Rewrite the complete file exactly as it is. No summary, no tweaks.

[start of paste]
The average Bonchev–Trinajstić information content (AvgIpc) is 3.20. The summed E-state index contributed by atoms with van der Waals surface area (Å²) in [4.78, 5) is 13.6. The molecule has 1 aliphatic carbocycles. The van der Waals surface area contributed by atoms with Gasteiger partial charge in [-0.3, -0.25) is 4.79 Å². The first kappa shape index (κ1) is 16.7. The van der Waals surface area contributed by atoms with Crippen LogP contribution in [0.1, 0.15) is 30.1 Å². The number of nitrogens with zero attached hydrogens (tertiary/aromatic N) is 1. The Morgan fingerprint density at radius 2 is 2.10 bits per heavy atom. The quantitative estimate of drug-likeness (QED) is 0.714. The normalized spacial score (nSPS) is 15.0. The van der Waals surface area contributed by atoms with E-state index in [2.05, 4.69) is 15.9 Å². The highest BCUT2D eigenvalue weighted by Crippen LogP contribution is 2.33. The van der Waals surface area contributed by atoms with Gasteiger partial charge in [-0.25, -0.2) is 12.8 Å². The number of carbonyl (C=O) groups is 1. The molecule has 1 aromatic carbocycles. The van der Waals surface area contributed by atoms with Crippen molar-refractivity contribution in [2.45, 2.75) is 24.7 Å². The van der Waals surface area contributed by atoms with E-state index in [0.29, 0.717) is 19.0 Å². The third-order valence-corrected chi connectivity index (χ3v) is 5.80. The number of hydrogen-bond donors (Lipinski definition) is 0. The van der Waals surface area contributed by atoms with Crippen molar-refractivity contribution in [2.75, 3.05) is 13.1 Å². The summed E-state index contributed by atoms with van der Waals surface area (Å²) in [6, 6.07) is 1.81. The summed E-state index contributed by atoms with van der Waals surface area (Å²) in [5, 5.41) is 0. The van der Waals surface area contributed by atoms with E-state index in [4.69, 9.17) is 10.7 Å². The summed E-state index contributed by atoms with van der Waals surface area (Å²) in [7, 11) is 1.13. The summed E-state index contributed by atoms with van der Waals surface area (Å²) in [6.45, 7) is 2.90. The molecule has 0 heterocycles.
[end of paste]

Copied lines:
The average Bonchev–Trinajstić information content (AvgIpc) is 3.20. The summed E-state index contributed by atoms with van der Waals surface area (Å²) in [4.78, 5) is 13.6. The molecule has 1 aliphatic carbocycles. The van der Waals surface area contributed by atoms with Gasteiger partial charge in [-0.3, -0.25) is 4.79 Å². The first kappa shape index (κ1) is 16.7. The van der Waals surface area contributed by atoms with Crippen LogP contribution in [0.1, 0.15) is 30.1 Å². The number of nitrogens with zero attached hydrogens (tertiary/aromatic N) is 1. The Morgan fingerprint density at radius 2 is 2.10 bits per heavy atom. The quantitative estimate of drug-likeness (QED) is 0.714. The normalized spacial score (nSPS) is 15.0. The van der Waals surface area contributed by atoms with E-state index in [2.05, 4.69) is 15.9 Å². The highest BCUT2D eigenvalue weighted by Crippen LogP contribution is 2.33. The van der Waals surface area contributed by atoms with Gasteiger partial charge in [-0.25, -0.2) is 12.8 Å². The number of carbonyl (C=O) groups is 1. The molecule has 1 aromatic carbocycles. The van der Waals surface area contributed by atoms with Crippen molar-refractivity contribution in [2.45, 2.75) is 24.7 Å². The van der Waals surface area contributed by atoms with E-state index in [0.29, 0.717) is 19.0 Å². The third-order valence-corrected chi connectivity index (χ3v) is 5.80. The number of hydrogen-bond donors (Lipinski definition) is 0. The van der Waals surface area contributed by atoms with Crippen molar-refractivity contribution in [2.75, 3.05) is 13.1 Å². The summed E-state index contributed by atoms with van der Waals surface area (Å²) in [6, 6.07) is 1.81. The summed E-state index contributed by atoms with van der Waals surface area (Å²) in [5, 5.41) is 0. The van der Waals surface area contributed by atoms with E-state index in [4.69, 9.17) is 10.7 Å². The summed E-state index contributed by atoms with van der Waals surface area (Å²) in [7, 11) is 1.13. The summed E-state index contributed by atoms with van der Waals surface area (Å²) in [6.45, 7) is 2.90. The molecule has 0 heterocycles.